Foods that are highly alkaline-forming include most vegetables like asparagus, beets, Brussels sprouts, cabbage, carrots, celery, dark green leafy vegetables, such as kale or chard, garlic, onions, sweet potatoes, squash, tomatoes, yams, and zucchini. Supporting the alkalinity of our bodies also involves eating more almonds, cashews, coconut, and most legumes and whole grains, such as quinoa and millet.
Some foods can be eaten occasionally, as they tend to be mildly acid-forming in the body and should comprise no more than 20 to 25 percent of our total dietary intake for the week. This includes all animal proteins, such as beef, chicken, eggs, pork, turkey, fish and shellfish, and most fruits. Grains such as rice, oats, rye, and wheat should also be limited. Someone who is gluten-intolerant or has Celiac disease should avoid these grains altogether.
Foods that should be avoided completely are those that produce a lot of acid in the body. This includes farm-raised fish; all dairy products; all artificial sweeteners, dyes, flavorings, and preservatives (junk foods); yeast; soy sauce; and any hydrogenated oils. I also avoided alcohol, soda, black tea, and coffee, as these are all highly acid-forming and can make inflammation worse.
How to do an alkaline diet the right way.
Making dietary changes can be challenging and can take some time, so go easy on yourself and keep working toward making progress. To ensure that you are following the diet correctly, you can purchase pH strips from your local pharmacy or order them online. The strips should have a range of 1 to 14. I recommend testing your first morning urine and then testing again 30 to 60 minutes after each meal for the first two weeks of the diet.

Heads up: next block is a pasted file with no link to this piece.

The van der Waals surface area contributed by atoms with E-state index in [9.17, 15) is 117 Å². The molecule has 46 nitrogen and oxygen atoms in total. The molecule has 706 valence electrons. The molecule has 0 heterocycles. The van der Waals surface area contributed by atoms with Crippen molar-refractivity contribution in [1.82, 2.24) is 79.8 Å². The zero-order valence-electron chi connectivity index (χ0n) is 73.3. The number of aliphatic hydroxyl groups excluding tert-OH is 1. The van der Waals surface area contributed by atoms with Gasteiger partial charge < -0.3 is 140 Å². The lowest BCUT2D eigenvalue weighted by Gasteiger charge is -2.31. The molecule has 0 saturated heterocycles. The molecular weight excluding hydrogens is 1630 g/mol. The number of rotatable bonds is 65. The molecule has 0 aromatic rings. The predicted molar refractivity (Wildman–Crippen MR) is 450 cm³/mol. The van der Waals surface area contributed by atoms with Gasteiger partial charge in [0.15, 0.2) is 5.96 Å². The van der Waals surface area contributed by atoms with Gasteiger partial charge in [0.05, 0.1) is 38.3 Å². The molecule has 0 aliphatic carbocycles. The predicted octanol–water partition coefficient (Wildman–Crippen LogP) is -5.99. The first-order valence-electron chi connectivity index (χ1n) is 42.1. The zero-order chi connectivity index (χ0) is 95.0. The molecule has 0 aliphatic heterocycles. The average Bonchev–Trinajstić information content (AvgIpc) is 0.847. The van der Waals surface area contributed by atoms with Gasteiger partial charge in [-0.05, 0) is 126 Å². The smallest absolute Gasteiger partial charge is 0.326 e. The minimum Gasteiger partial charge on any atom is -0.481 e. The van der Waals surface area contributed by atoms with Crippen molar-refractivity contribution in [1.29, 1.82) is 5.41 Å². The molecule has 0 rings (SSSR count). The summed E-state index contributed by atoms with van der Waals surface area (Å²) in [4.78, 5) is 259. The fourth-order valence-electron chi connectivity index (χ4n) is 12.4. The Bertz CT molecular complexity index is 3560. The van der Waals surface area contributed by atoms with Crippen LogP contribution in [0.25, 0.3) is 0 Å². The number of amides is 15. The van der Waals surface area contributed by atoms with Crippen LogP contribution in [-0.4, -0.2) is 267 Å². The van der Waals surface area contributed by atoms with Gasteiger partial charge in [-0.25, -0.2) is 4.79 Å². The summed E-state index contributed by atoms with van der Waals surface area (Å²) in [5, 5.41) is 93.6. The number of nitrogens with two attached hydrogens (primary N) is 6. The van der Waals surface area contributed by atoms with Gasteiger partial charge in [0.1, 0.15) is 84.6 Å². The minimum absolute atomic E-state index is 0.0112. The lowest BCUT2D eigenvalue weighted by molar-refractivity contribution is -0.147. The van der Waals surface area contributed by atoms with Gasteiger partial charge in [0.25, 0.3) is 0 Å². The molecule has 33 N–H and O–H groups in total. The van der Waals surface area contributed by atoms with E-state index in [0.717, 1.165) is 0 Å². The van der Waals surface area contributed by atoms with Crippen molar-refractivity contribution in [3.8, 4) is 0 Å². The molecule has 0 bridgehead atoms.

It's a good idea to always keep a log of your results. The pH of your first morning urine will always be more acidic (lower) since your urine has concentrated during the night and you have not eaten anything. Once you are consistently getting alkaline pH readings, you don’t need to check as often. When you feel confident that your pH is consistently alkaline, I recommend checking first thing in the morning and after dinner to make sure you are still on track. Remember, you are checking only urine pH, but this is the most accurate way to know that you’re moving in the right direction.
Getting my life back from Lyme disease was challenging, and after taking months of antibiotics that essentially wiped out most of my healthy gut flora, it took a long time to restore my gut to good health. A key part of that process was following an alkaline diet and eating foods that both nourished my body and helped reduce inflammation. I was always a big meat eater, so it took some time to change my own dietary habits. But I did it and saw the results. If I can do it, so can you. Following an alkaline diet might just be your first step on the road to better health!
Here are some more reasons to eat an alkalizing diet.
And do you want to learn more about four diet & lifestyle changes you can make TODAY to eliminate chronic inflammation? Register now for our FREE Functional Nutrition Webinar with Dr. Vincent Pedre.